Best 150 of 1,000 frames.
Full-frame, ASI178MM, unity gain.
Captured and flatfielded in Firecapture 2.7
Guess what happens if you click on them.
The larger presentations lack -- that is to say they are even farther from -- that killer detail I would like to have in close-up solar photos. Backing off from the 5x Powermate to a 2x or 3x amplifier might be wise. Or maybe there is more care to be taken in focusing. Or maybe results would improve with taller stacks than 150 out of 1,000 frames. Those sorts of avenues are worth working on but so is not being disappointed when the results from a single-stacked telescope smaller than a breadloaf don't rival those from narrower filters behind much larger apertures. Maybe hardware can be upgraded by and by. For now, practice, Mister, practice.
One more from today. I'm not usually a fan of these inverted palette images, but sometimes they do exactly what you need them to do (including concealing a certain lack of resolution). This a two frame mosaic, not to get the rim and the disk, but both of the disk to increase the field of view. The rim just came along with an aggressive histogram stretch.
Same techspecs as others on this page, except
a two-panel mosaic, some histogram shenanigans,
and a colorful palette.
2/20/2023. The 5x Powermate is clearly overkill, but the images above demonstrate that the little 60mm can do a lot more than full-disk imaging. I spent some time looking for less powerful Powermates, but the ones I found were too pricey, all things considered. So I looked for 2-3x Barlows and found tons to pick from. I settled on a 3x model with an apochromatic lens and threads top and bottom so I can use it for purposes other than monochromatic sun gazing should such a hunger arise. Not too cheap, not too expensive; let's hope it's just right. Film at eleven (or at least video when the sky clears).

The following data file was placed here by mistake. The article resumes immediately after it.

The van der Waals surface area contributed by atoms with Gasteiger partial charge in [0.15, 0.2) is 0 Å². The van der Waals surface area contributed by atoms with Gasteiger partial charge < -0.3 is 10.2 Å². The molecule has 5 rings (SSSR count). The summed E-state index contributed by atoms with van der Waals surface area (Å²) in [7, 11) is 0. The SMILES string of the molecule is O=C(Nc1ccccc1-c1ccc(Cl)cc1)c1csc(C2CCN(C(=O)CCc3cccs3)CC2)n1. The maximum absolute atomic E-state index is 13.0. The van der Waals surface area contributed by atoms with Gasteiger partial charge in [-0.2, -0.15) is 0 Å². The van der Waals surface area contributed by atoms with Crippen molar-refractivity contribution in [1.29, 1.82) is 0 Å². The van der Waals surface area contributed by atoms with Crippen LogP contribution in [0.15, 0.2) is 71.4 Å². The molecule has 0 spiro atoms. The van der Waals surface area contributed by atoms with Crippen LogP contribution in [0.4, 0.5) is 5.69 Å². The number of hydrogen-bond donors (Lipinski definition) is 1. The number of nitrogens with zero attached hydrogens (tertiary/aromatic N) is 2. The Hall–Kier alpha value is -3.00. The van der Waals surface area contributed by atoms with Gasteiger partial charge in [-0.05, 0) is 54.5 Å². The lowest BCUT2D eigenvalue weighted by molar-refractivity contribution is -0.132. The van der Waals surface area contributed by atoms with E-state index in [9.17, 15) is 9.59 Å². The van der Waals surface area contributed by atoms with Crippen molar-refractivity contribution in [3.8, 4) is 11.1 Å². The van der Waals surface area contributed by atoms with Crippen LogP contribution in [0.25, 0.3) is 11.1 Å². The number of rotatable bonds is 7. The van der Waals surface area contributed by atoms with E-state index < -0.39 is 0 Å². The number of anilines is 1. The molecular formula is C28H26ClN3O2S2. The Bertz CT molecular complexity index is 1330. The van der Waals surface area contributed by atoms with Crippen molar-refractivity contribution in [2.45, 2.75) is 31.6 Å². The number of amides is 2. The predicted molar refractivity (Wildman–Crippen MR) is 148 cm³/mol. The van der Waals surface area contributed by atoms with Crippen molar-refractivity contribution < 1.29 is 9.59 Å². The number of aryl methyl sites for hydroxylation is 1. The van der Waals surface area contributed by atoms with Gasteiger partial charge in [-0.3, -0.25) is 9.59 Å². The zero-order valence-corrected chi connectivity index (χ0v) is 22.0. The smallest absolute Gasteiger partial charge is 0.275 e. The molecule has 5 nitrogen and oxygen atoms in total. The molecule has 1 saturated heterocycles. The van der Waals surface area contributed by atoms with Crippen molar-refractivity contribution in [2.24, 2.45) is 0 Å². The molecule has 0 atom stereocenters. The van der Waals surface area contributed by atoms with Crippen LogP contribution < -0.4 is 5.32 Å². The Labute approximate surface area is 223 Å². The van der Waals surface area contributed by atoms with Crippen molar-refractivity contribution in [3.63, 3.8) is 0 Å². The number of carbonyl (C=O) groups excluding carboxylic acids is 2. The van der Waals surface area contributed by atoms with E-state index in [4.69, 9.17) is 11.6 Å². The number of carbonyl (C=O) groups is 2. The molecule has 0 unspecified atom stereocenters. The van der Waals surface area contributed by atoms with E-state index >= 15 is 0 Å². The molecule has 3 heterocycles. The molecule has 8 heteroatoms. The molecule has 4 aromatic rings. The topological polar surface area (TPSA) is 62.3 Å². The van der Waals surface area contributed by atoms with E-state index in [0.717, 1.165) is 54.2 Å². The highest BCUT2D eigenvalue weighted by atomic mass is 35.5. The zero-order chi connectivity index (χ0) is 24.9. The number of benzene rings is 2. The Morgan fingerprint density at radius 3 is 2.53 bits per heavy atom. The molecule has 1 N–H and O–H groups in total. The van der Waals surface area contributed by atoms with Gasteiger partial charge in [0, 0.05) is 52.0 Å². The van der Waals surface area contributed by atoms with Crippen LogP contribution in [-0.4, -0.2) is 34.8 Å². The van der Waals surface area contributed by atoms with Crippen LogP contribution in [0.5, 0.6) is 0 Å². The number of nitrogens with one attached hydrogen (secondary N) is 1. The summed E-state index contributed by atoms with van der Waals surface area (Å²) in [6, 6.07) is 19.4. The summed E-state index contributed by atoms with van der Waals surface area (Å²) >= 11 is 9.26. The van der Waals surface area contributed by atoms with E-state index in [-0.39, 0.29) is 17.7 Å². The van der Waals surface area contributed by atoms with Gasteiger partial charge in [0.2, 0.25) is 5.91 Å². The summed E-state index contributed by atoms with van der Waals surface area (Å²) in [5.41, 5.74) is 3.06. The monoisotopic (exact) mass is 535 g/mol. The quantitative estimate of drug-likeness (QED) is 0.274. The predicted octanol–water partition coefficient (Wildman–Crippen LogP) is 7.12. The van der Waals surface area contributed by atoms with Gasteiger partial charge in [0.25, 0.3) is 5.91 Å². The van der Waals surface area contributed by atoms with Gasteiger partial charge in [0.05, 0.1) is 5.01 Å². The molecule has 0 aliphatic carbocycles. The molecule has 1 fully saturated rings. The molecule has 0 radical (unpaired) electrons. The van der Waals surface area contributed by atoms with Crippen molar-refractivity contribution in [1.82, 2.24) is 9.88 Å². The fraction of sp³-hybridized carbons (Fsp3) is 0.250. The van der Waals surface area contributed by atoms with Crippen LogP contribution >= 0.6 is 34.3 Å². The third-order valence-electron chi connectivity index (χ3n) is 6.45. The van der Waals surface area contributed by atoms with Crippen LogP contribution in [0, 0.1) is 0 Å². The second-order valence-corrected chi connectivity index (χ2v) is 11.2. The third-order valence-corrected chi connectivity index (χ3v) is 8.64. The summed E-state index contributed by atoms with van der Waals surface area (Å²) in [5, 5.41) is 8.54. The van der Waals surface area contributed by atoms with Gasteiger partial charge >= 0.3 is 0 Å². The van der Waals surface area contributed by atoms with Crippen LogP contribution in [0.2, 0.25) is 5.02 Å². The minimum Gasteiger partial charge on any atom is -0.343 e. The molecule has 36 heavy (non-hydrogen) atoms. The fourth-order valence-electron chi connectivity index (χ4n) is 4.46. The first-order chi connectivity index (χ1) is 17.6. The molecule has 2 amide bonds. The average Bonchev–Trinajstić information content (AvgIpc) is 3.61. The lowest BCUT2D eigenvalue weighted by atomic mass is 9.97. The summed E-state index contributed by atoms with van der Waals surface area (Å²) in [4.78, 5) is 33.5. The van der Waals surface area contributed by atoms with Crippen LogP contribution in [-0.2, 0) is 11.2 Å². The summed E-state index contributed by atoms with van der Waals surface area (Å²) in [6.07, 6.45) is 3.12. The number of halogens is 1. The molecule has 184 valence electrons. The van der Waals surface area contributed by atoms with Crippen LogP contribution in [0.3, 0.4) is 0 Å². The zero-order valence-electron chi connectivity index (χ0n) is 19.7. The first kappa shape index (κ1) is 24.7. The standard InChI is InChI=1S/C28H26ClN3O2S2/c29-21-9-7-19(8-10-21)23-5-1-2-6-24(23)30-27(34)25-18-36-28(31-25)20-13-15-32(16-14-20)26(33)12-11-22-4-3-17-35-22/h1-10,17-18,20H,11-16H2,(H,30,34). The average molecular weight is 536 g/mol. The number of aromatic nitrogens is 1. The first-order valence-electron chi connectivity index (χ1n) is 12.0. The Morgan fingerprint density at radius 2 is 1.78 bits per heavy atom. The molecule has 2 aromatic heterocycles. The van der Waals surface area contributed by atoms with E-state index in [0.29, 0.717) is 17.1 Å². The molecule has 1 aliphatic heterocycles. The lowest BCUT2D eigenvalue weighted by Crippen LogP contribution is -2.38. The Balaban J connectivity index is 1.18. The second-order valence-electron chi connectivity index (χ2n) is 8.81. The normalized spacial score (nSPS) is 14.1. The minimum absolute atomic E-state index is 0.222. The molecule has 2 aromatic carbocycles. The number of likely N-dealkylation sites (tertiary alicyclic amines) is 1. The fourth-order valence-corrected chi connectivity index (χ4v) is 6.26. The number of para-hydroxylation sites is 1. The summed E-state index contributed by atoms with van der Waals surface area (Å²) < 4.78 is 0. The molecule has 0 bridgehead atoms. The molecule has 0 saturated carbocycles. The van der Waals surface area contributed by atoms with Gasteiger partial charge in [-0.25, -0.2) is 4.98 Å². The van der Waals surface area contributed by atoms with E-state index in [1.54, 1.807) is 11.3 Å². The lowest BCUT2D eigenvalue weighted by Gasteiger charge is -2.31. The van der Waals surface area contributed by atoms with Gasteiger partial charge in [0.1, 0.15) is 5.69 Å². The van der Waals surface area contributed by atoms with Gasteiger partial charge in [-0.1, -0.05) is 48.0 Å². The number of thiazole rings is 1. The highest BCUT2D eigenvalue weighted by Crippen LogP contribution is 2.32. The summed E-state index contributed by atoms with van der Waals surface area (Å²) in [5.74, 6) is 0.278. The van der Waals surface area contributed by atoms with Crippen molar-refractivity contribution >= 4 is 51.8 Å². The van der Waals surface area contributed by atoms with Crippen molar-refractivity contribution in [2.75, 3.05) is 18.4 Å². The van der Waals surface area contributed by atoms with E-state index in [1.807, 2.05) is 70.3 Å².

2/28/2023. You know, I'm just never going to get the kind of solar detail I want with a 60mm objective. That said, the seeing today was terrible. But my timing was perfect. Just as I got set up with the new 3x Barlow on the only clear day in the extended forecast, the Sun let loose an M8.6 or 8.7 flare. It was huge!
Lunt 60, single-stacked, 3x Barlow
ASI178, panorama, two full frames, 8-bits
Best 500 of 2,000 and Best 500 of 1,000
You can make it big, but it's better not to.
Timing isn't everything, but it's not nothing.
When I used the doubled flat-diffuser, exposures were almost 1-second long even with gain boosted a bit. Still, they worked fine. Actual capture exposures were about 650 microseconds to try to freeze terrible seeing and wind motion while not saturating the sensor with the brightest bits of the developing flare. The usual drill: focus at near minimum gamma, image with the gamma option unchecked. This time I used 8-bit AVI format. Next time, get polar alignment a bit better and try taller stacks to cope with dreadful seeing.
My solar images are made using a tilt-tuned Lunt 60mm telescope with a B600 blocking filter. I've been known to double-stack this instrument, but I mainly think of that as a visual, not photographic, configuration. The current camera (~2021 et seq) is an ASI178MM
chosen for its tiny pixels and fast capture rate. It is notorious for a nasty pattern noise which can be avoided with careful exposure or removed using FFT-based processing. I capture
data using FireCapture, stack using AS!3, deconvolve and perform initial histogram adjustments using IMPPG, and polish in Photoshop. As of 2023, the solar kit is mounted on a Skywatcher
Star Adventurer "tracking platform." Higher resolution imaging was with a "Frankenscope" using the Lunt OTA absent its objective behind a 90mm Orion achromat on a Meade LXD-55 mount.